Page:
A Horse Trainer’s Thoughts

Horses are thinking animals that should be offered the ability to use its mind, through play and fun learning methods. A loyal horse is the one that has learned to try to please us by doing what we ask to the best of its ability. Every horse just wants to be understood, and through patience, and understanding it takes little time to teach them once they start to catch on.

I feel horses should be offered the right start, and as long as in the matter of a horses learning life, and as long as progress, and the difficulty is always on the forward movement, that a horse should be taught by different trainers. I find this has a wonderful effect on their overall temperament. A horse that is only taught by one person is a horse who only knows one person’s ways.. what about yours, what is you sell, a horse should be able to have the knowledge to adapt.

I also feel that much as we have had many different, and exciting educational sources in our lives, I feel horses should have the same opportunity.

I am not saying I am the best horse trainer in the world, or that you may meet in your lifetime, but I encourage you to meet me and my own horses, and maybe read some of my friends, buyers, and sellers words, and see for yourself. All pricing is based on how much your horse already knows. A wild one will be a bit more. All training is done is the most gentle and effective way I know. I can work with large or small horses. And now spring is here, it’s time to pay some attention to getting all your horse jobs done.

When your horse is in my care, I will give your horse the same care I give my own, I groom daily, have the farrier out (at owners expense) Take them to the Vet if needed, (some horses need their teeth floated before any bridle training can be done to make sure they will not have dental issues.) You can make sure your horse is vaccinated and wormed on time, or at a small cost, you can have me make sure it is done. All horses must have their vaccination and Coggins done before being accepted on the property, copies of veterinarian records may be asked for.

If you can’t get the job done in a snaffle….Then you can’t get it done!

I know that sounds like a trite, old timer’s way of putting it but it is absolutely true. All of the concepts both you and your horse need to accomplish any discipline – whether it be in the hunters, dressage, reining, jumping or even western pleasure – are all taught and should be maintained with the use of a snaffle. This is just good horsemanship. We’ve all heard the saying “being in the bridle”. Very few of us know exactly what that means or how to achieve that goal. Our work in a snaffle is the key.

A snaffle teaches the horse balance and collection, frame and trust in the riders’ hands. A snaffle also teaches the rider to become softer and use their hands less – instead relying on their seat and leg aids to send the horse forward and “into the bridle”. As always, the correct use of a snaffle is the key.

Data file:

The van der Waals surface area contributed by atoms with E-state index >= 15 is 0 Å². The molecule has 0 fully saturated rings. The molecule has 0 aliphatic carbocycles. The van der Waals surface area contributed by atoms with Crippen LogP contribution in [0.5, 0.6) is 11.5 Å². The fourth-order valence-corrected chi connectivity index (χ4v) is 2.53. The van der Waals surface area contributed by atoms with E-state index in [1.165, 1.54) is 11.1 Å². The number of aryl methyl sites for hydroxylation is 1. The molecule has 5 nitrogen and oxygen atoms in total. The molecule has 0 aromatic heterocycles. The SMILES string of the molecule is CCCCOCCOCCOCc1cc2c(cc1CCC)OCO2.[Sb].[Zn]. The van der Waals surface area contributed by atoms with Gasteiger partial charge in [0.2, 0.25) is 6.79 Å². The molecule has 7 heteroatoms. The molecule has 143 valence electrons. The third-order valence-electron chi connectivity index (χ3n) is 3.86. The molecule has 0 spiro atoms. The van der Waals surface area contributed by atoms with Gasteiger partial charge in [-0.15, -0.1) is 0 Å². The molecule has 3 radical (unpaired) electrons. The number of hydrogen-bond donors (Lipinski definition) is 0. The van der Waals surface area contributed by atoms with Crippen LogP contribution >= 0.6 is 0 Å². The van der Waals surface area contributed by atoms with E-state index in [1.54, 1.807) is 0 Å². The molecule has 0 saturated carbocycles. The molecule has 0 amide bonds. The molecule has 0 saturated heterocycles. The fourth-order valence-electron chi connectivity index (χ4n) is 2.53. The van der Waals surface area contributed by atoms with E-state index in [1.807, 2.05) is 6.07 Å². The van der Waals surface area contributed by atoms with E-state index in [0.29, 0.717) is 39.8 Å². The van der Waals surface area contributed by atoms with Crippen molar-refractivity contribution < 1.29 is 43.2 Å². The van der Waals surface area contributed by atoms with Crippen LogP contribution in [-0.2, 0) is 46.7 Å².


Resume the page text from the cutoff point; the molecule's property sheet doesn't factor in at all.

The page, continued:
A snaffle is an indispensable tool in bending, flexion, and collection, creating a soft and balanced horse and a rider with soft hands. However, the snaffle, just like any other bit, if used in a harsh, jerky manner will only create a horse that evades the bit, throws his head or displays other forms of resentment. The train of thought I usually run across is that the rider, because there is less “bite” in a snaffle, thinks that they have to be heavier and stronger in their hands and pull all the more. Not true! A snaffle is a “direct pull” type of bit – meaning you have a direct line from your hands to the horses’ mouth – no leverage as in a shanked bit. If a rider simply pulls constantly the result will be a horse that simply pulls and jerks back.

As we all know, our bit and reins are lines of communication between our hands and our horse. Most often these aids are not used in that manner. The correct use of a snaffle would be to use softer, more elastic tension in one or both of the reins. Giving and taking as if to pull too hard would break the line of communication. I often tell my students to think of this tension as if they are slowly squeezing a rubber ball – increasing tension and then releasing. You’re never done learning, but this method encourages the horse to soften in poll and mouth – lowering his neck and relaxing into a soft frame.

I have ridden horses in the hunters, dressage, equitation, western pleasure and trail. The snaffle method I use is no different for any of these disciplines. While many of the breed associations require that horses over the age of five, (Aged or Senior Horses), when showing in the western disciplines, be shown in a “full” or shanked bit, all my horses come out to warm up in a snaffle. The results of softening and relaxing a horse with this program are worth the bridle change! My horses go into the arena already relaxed and giving at the poll, are soft in my hands and are better focused and more easily directed for the maneuvers we will need to accomplish. To learn more about riding a Peruvian Paso click here. 

The best caveat of training with a snaffle is the trust it can create with your horse. Your horse will learn to trust your hands, relying on you for balance and guidance as you are able to send him forward to the correct frame with your leg and seat. This is ultimately what being “in the bridle” means! Check here for some important horse training tips.